To go from watching a program on cable to watching a movie on the Apple TV, as one example, requires switching inputs — which also means switching remotes. I bought a Logitech Harmony universal remote to bypass the need for multiple remotes. It’s good, but it’s far from ideal. Just setting the Harmony up, which requires connecting it to a PC, can be challenging, especially for technophobes. Fortunately, after you’re done, you only need to do it again when modifying your hardware. Even with a fully programmed Harmony, my wife (who never uses the Apple TV) prefers the remote that came with the cable box. This only complicates matters further. Often, using one remote leaves the TV in a state where the other remote doesn’t work as expected. And if I leave the television with Apple TV active, my wife has no idea how to get back to watching cable.

Even I find it a hassle after awhile. I almost never go to Apple TV just to briefly check something. Unless I know I intend to spend time with Apple TV features, I don’t bother to use it.

Multiple remotes, multiple inputs, devices that don’t always work as expected. This is not my definition of “ease-of-use.”

It would be simpler (and so much better) if, when I turned on my television, the Apple TV display would be there by default. But not just the Apple TV. All the cable stations I wanted to watch would be accessible as well. All from one simple remote with no input switching. Or maybe, via Siri, no remote buttons at all: I just speak into the remote and my request is carried out. One input, one remote, one device, almost no need for buttons.

Apple could accomplish something like this via an entirely Internet-based iCloud-managed television (similar to how VoIP telephones completely abandoned traditional telephone inputs). Say good-bye to the traditional TV tuner. No more need to surf through hundreds of stations you never watch, including dozens in languages you don’t even speak. [As an aside: There’s something positive to be said for having stations in your lineup you didn’t specifically request; it allows for the possibility of serendipitous discovery. But that’s a subject for another debate.]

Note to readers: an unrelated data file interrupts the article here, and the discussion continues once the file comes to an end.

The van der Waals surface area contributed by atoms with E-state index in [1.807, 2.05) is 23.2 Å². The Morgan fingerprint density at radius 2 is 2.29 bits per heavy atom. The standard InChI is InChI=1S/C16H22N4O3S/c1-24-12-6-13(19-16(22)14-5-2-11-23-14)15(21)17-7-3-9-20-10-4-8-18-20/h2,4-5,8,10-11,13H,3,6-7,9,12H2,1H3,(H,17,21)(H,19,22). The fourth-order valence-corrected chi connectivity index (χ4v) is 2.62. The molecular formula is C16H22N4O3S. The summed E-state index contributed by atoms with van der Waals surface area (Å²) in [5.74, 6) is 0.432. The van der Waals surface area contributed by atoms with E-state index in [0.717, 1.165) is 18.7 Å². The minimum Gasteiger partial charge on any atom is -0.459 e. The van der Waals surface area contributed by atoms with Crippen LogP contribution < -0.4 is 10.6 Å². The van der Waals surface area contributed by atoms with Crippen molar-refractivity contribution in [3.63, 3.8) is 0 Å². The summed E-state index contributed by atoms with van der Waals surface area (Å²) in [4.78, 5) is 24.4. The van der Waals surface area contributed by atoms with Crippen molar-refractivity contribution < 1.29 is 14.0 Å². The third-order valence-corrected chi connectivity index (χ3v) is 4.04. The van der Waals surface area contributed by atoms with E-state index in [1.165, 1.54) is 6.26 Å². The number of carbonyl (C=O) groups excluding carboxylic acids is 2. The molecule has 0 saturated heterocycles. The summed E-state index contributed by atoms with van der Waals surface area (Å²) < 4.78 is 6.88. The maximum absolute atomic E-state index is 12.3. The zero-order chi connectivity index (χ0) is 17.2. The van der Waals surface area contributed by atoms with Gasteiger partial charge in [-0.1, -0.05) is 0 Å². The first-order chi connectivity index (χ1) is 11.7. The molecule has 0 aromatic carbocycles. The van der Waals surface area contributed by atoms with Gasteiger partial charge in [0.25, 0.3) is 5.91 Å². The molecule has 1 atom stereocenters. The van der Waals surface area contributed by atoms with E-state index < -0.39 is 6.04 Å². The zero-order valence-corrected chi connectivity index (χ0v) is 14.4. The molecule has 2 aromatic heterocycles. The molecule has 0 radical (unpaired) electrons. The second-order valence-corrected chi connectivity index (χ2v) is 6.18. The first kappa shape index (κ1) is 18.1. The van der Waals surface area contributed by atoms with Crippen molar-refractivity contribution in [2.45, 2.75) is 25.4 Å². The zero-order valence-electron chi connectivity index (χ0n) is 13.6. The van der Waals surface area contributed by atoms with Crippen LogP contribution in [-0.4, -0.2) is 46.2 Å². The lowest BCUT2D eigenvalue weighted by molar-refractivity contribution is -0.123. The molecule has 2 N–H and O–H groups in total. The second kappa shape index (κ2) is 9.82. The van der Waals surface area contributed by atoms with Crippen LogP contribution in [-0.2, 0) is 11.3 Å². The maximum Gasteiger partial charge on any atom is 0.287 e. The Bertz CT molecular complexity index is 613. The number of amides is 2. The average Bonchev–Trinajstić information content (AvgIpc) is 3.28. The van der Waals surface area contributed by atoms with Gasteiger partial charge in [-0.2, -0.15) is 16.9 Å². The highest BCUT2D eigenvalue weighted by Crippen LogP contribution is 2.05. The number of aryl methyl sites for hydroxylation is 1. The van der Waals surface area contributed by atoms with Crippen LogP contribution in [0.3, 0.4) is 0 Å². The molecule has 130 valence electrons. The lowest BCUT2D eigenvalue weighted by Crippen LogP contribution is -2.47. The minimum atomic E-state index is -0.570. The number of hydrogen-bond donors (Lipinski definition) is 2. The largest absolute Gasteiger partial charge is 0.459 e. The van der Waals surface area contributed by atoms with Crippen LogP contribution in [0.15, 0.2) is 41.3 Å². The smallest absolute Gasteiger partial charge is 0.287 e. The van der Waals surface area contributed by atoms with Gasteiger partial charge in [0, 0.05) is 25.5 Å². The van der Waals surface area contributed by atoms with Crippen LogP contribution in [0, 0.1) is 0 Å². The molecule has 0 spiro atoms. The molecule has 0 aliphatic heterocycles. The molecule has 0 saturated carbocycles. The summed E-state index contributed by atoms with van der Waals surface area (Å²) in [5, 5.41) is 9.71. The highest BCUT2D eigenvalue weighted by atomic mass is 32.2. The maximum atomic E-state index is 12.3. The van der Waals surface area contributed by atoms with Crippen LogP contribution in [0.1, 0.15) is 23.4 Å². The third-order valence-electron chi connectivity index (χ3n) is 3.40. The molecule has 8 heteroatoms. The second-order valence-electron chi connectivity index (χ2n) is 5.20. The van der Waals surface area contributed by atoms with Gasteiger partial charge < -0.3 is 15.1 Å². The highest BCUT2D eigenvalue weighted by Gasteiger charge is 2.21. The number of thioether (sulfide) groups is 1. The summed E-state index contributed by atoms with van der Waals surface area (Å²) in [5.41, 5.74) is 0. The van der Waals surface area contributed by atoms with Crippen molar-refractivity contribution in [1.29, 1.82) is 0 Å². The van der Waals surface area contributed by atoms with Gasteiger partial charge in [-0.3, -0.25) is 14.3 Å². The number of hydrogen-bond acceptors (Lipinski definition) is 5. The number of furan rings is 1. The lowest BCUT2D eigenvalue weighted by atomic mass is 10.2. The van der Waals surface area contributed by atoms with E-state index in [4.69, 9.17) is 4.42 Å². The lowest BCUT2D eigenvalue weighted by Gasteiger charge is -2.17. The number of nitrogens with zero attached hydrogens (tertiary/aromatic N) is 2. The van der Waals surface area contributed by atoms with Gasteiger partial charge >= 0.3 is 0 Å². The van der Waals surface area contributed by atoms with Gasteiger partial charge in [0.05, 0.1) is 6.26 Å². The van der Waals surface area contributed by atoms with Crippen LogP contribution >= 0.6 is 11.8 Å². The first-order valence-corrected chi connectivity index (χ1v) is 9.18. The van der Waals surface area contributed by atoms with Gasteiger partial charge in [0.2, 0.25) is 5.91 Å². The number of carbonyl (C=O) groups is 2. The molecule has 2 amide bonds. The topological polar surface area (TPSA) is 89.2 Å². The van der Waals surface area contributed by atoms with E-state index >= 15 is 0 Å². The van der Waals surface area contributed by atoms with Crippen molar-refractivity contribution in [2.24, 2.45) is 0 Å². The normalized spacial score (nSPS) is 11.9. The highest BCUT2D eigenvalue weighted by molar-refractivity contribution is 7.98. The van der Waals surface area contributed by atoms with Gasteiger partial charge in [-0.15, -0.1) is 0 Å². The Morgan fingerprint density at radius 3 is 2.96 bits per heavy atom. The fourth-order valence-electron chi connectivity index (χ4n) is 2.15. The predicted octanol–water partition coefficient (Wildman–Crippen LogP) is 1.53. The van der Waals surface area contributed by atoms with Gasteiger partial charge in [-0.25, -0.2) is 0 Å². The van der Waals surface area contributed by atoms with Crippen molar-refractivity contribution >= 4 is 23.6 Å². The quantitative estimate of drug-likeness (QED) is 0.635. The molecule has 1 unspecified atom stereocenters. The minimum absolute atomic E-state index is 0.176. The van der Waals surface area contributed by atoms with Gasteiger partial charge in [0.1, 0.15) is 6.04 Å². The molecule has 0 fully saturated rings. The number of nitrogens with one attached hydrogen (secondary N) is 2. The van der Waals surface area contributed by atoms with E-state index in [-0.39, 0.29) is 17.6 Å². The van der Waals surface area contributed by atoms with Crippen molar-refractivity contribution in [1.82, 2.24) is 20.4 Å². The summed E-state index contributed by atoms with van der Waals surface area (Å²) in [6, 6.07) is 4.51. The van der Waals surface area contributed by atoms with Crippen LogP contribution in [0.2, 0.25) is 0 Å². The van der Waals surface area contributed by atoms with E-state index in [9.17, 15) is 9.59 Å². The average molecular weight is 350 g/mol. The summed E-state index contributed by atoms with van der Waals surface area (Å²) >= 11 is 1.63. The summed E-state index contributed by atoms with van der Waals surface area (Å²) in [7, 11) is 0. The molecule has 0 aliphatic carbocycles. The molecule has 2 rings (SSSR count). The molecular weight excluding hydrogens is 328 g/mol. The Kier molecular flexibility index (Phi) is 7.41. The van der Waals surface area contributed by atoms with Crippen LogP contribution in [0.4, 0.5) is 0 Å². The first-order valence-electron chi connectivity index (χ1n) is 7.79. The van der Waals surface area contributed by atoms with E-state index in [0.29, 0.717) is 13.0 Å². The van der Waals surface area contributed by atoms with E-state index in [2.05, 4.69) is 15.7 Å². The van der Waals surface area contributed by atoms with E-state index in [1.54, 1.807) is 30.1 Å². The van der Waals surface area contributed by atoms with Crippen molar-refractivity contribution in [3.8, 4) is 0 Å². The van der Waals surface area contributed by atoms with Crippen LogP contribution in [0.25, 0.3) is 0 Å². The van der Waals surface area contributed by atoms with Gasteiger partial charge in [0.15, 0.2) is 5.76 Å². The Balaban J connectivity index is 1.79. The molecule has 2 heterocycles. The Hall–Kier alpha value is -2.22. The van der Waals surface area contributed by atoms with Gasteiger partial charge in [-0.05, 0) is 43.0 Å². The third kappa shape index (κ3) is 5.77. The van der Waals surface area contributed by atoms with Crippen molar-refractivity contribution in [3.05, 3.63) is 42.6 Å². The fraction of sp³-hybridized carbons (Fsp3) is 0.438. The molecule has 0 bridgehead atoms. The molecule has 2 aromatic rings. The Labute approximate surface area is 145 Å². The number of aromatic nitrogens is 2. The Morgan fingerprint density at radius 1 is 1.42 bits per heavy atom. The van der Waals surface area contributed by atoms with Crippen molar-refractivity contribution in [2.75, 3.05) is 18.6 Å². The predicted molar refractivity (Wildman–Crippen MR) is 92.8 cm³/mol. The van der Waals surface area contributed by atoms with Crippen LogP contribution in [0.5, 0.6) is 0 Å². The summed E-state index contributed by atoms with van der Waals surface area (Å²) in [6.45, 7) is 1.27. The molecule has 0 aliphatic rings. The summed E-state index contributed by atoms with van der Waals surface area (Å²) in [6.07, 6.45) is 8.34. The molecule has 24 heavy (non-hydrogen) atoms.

An Apple television, like the current Apple TV, would likely run iOS.  Given that, the television could support an Apple TV App Store. This is where you would purchase apps for various programming choices (from HBO to NFL subscriptions). These apps could also allow for interactive features beyond anything you can now do with a television (as John Gruber suggests).

For all this to work at its simplest and most effective, you can’t do it from an add-on. Apple has to control the entire television. As Dan Frommer put it, in a column that makes similar arguments, Apple “wants its TV platform to be ‘input zero.’ That is, the first thing you see when you turn your TV on.”

An Apple television also fits better than an add-on with Apple’s typical marketing strategies. Tight vertical control has long been one of Apple’s greatest strengths. Apple is a soup-to-nuts company, selling both the hardware and software end of technology. Maybe that’s partly why Steve Jobs kept emphasizing that Apple TV was just a “hobby.” Just as Apple was never satisfied with the Motorola Rokr, a mobile phone that included iTunes/iPod support, Apple has probably never been entirely content to offer an Apple TV that only works if you connect it to a third-party television. Instead, Apple wants to create the iPhone of televisions. Apple wants its television to be so much better than what now exists that you’ll wait on line to purchase this new device — even if you already own a soon-to-be-obsolete ordinary television.